A new Erica species for Fernkloof – Erica genistifolia

Out orchid hunting on the contour path between Voelklip and Vogelgat in late October, a group of Bot Soc members climbed up to a pool just above the path.

Whilst photographing the dainty ferns and other unusual sedge-like plants on the pool edge, Liz Hutton drew our attention to the unusual looking white flowers of an erica plant growing amongst the low vegetation on the adjacent bank.

After taking a GPS reading we picked a piece to take back for identification.

Imagine our surprise when Lee Burman suggested it might be Erica genistifolia, an erica never previously recorded in the Fernkloof Nature Reserve.  Photos and a description were sent to Ted Oliver, an expert in the family Ericaceae, who confirmed the identification.

The name of this little plant has now been added to the Fernkloof plant list of 1 250 species!

The erica is described as a low, bushy shrublet up to 30cm tall, growing on moist south facing rock ledges. The corolla is 4 to 5mm long, with lobes that are unusual in that they are broadish at the base, gradually becoming thinner until they end in a peculiar dark brown tip.

Only one plant was seen and a follow-up excursion to the gully is planned.

Ref: Ericas of South Africa; Schumann, Kirsten & Oliver

Article Sandy Jenkin    Images Sandy Jenkin and Ronnie Hazell

About roncorylus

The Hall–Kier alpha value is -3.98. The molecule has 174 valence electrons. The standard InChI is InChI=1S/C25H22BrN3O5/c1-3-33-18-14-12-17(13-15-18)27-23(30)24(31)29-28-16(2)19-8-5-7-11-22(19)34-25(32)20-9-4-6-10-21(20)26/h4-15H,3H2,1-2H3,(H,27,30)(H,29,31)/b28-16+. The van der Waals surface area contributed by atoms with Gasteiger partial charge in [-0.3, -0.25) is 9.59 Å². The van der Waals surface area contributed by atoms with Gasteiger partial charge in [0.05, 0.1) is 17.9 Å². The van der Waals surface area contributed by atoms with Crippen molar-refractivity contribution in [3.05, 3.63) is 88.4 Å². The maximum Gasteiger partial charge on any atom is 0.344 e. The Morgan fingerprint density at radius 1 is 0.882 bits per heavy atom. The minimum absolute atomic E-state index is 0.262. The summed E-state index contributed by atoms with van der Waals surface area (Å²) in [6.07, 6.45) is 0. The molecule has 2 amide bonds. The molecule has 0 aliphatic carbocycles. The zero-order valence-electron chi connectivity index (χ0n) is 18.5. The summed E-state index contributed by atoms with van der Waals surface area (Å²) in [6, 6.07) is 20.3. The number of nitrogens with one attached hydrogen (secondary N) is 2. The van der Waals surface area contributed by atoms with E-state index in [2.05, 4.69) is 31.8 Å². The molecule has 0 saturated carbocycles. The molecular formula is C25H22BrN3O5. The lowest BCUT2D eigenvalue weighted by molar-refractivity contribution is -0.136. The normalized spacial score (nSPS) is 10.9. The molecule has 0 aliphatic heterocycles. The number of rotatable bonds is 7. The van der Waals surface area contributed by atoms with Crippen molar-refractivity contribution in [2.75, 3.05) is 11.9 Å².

He who wants the kernel must crack the nut
This entry was posted in Plants. Bookmark the permalink.

4 Responses to A new Erica species for Fernkloof – Erica genistifolia

  1. Dalene Worrall says:

    You obviously are a plant boffin Liz!

  2. Anina Lee says:

    Well done to all – this is so exciting.

  3. Geoffrey Andrew says:

    THE ETYMOLOGY:-
    geneis, = the edge of an axe, an axe, pickaxe, mattock;
    genista, = the broom-plant, broom; (also the genus GENISTA);
    folium, = a leaf.
    (referring to the similarity between the leaves of this species and those of the genus Genista, to which the broom species belong)
    According to my lists the plant occurs in Kogelberg; I have amended my list to show that it also occurs in the Fernkloof list.
    What fun it all is.
    Geoffrey

Leave a Reply

Fill in your details below or click an icon to log in:

WordPress.com Logo

You are commenting using your WordPress.com account. Log Out / Change )

Twitter picture

You are commenting using your Twitter account. Log Out / Change )

Facebook photo

You are commenting using your Facebook account. Log Out / Change )

Google+ photo

You are commenting using your Google+ account. Log Out / Change )

Connecting to %s